(Henry 1982, 159–60) However well-intentioned, attempts to read a kind of mystical gendering into God—whether stereotypically masculine, feminine, or both—reflect not so much careful biblical theology as “the long arm of Paganism” (Martin 11). Fifty other studies, taken together, found no such sex difference—not in adults, not in newborns.For it is pagan worldviews, the Jewish commentator Nahum Sarna reminds us, that are “unable to conceive of any primal creative force other than in terms of sex... Other baseless claims:that women are hard-wired to read faces and tone of voice, to defuse conflict, and to form deep friendships; and that "girls' brains are wired for communication and boys' for aggression." Eliot's inescapable conclusion:there is "little solid evidence of sex differences in children's brains." Yet there are differences in adults' brains, and here Eliot is at her most original and persuasive: explaining how they arise from tiny sex differences in infancy.When it comes to the behavior of men and women in relationships, almost everyone has an opinion—and usually, it's about how the sexes are different. She then says regardless of demographic variables,most subscribe to basic gender norms ,dress gender stereotypically themselves,and unwittingly treat their children gender-stereotypically.
When differences are found, they are always average—not absolute—differences. Moms of boys got it right to within one degree; moms of girls underestimated what their daughters could do by nine degrees, even though there are no differences in the motor skills of infant boys and girls.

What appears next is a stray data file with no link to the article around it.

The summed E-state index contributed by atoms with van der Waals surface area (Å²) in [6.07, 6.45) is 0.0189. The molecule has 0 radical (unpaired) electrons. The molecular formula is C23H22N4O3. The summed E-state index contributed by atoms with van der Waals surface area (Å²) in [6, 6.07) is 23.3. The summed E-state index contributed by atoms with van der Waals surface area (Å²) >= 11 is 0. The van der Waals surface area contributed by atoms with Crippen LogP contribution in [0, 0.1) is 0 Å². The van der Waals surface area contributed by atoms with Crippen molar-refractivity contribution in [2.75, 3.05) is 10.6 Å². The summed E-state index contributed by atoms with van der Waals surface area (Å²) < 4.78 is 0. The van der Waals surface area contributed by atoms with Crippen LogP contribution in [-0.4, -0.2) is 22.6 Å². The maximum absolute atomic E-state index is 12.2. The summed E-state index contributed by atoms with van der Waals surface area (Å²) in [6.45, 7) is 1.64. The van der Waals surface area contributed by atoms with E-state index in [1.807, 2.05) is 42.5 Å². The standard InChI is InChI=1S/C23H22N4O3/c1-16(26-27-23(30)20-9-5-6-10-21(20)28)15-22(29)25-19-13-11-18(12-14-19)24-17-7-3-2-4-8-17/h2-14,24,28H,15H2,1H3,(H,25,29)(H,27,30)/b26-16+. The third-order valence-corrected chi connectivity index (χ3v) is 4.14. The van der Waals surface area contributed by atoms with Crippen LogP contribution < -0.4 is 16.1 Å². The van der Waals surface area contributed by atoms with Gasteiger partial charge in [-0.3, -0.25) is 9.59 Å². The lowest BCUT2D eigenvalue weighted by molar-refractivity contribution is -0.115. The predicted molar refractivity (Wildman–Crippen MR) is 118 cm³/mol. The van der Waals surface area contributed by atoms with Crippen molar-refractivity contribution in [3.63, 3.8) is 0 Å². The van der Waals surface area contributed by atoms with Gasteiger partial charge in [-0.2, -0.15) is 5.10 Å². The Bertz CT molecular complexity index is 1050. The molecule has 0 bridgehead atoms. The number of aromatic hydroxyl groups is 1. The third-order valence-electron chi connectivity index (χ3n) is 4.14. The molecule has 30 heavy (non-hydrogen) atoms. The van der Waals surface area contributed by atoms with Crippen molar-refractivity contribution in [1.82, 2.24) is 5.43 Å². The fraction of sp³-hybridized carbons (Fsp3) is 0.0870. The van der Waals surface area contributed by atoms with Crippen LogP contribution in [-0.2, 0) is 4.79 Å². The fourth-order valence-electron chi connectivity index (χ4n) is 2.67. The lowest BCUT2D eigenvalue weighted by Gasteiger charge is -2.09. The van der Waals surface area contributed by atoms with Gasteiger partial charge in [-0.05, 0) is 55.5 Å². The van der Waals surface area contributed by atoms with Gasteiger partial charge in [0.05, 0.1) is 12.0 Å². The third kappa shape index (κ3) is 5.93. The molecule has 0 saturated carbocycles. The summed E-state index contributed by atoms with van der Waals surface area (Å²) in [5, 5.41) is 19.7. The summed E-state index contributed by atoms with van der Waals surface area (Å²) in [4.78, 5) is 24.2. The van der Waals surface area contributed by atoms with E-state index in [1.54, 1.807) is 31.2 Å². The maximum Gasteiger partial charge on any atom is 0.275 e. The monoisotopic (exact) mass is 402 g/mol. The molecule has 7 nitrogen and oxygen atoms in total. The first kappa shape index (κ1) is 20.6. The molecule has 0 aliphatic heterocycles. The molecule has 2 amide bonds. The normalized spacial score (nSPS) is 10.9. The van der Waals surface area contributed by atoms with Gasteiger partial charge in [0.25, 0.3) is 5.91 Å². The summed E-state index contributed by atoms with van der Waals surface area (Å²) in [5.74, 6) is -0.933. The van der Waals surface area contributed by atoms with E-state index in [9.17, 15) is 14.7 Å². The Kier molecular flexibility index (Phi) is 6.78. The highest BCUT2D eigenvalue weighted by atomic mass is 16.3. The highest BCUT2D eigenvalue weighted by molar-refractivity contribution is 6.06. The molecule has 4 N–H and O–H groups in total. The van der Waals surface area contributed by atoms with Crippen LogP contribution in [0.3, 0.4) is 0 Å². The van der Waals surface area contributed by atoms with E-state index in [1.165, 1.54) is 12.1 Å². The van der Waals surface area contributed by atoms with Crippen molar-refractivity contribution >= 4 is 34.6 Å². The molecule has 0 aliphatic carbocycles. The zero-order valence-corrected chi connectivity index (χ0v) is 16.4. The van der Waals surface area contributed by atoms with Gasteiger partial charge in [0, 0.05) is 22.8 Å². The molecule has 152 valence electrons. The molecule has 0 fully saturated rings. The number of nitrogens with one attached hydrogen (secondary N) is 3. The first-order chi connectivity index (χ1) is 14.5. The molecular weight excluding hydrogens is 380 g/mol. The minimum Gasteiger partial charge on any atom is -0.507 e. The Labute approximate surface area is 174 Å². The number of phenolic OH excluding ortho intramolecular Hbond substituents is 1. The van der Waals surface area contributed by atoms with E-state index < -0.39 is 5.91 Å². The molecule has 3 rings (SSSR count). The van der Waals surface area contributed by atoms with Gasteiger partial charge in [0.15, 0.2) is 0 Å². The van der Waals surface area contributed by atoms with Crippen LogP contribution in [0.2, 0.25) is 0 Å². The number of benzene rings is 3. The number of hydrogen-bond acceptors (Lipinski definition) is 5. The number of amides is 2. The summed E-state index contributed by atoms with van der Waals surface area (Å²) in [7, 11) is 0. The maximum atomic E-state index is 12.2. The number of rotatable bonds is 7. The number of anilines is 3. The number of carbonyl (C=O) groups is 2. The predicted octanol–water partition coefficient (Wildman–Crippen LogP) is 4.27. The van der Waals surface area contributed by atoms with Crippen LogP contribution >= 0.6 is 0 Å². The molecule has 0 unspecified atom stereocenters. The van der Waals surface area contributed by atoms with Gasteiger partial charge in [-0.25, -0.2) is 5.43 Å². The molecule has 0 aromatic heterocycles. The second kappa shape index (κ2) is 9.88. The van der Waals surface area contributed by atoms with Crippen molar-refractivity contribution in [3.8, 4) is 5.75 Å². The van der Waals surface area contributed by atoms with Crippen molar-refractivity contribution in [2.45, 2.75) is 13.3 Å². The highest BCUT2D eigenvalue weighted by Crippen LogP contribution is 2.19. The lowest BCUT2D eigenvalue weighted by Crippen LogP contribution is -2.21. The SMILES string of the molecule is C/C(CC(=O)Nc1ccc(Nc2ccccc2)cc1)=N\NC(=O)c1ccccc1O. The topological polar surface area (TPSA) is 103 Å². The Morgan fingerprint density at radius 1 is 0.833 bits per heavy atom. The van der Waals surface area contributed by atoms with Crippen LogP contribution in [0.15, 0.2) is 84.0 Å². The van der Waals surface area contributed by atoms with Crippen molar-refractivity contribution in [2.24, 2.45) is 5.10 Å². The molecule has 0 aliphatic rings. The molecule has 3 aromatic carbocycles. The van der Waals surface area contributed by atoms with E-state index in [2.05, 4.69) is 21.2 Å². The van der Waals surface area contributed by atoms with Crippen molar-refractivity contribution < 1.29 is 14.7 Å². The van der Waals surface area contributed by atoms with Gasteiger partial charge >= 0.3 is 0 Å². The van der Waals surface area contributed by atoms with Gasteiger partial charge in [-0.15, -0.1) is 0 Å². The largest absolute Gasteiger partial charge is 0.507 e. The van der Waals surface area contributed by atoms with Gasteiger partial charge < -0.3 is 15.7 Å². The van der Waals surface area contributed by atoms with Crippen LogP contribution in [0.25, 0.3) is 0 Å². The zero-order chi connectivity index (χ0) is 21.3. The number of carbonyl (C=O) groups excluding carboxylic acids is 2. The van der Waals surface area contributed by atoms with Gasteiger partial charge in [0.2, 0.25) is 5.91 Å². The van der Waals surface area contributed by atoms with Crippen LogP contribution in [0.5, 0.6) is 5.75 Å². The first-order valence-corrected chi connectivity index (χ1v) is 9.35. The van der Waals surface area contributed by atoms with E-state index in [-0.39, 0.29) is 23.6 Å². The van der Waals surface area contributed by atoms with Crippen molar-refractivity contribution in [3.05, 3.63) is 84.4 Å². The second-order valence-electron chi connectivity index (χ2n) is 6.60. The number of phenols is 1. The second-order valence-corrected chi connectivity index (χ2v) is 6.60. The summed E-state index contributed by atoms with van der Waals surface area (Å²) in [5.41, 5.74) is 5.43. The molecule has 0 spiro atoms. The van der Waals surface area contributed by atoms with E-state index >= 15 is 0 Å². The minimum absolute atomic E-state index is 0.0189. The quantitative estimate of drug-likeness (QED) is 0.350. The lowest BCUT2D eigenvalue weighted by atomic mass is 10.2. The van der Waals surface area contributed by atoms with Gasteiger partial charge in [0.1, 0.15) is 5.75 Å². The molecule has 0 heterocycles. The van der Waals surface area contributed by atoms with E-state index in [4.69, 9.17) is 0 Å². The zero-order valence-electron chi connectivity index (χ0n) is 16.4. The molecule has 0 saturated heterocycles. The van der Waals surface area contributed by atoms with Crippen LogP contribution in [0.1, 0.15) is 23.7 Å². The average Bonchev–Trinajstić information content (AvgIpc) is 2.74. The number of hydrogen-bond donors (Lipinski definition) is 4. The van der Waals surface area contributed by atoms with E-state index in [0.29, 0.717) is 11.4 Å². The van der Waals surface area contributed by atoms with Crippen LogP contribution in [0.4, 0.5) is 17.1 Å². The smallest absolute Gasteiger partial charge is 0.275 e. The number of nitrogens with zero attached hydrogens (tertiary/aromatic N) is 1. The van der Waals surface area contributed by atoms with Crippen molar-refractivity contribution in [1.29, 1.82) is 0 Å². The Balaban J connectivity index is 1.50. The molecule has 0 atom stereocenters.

But when the researchers examined who participants value it more—but not a lot more—and examination of actual dating choices suggests that both genders are equally enamored by looks. The most famous research establishing women’s purported lack of interest in casual sex relied on a situation in which they were propositioned by a stranger for a one-night stand. She shows how parents perceive and treat their daughters and sons so differently from the moment they are born and she says in chapter 1 called Gender Schemas At work that gender schemas oversimplify and that masculine and feminine traits are not opposites of each other and they are not contradictory and that everyone has both to some degree and expresses different traits in different situations.
But research has shown that one-night stands are actually the difference, on average. She then says that differences exist, but the sexes are more alike than they are different and she says it is easy to lose sight of that reality,even though most differences between the sexes are small. Janet Shibley Hyde in this 2005 major meta-analysis of hundreds of studies by all different psychologists from decades that was written in American psychologist,the journal of The American Psychological Association,found that the sexes are more alike than different in almost all personality traits,abilities,etc. Janet Shibley Hyde and others that is still on the American Psychological Association's web site since 2006 and that was published in American psychologist the journal of The American Psychological Association, Think Again: Men and women Share Cognitive Skills.
[In Paganism] the sex element existed before the cosmos came into being and all the gods themselves were creatures of sex. For instance, baby boys are more irritable than girls.
On the other hand, the Creator in Genesis is uniquely without any female counterpart, and the very association of sex with God is utterly alien to the religion of the Bible” (Sarna 76). That makes parents likely to interact less with their "nonsocial" sons, which could cause the sexes' developmental pathways to diverge.
So it is naïve at best (and deceptive at worst) to make even average—let alone absolute—pronouncements about essential archetypes in either sex when there is much more variability within than between the sexes on all the trait and behavior measures for which we have abundant data. And what about Lewis’s claims about the overriding masculinity of God? Since life leaves footprints on the very structure and function of the brain, these various experiences produce sex differences in adult behavior and brains—the result not of innate and inborn nature but of nurture.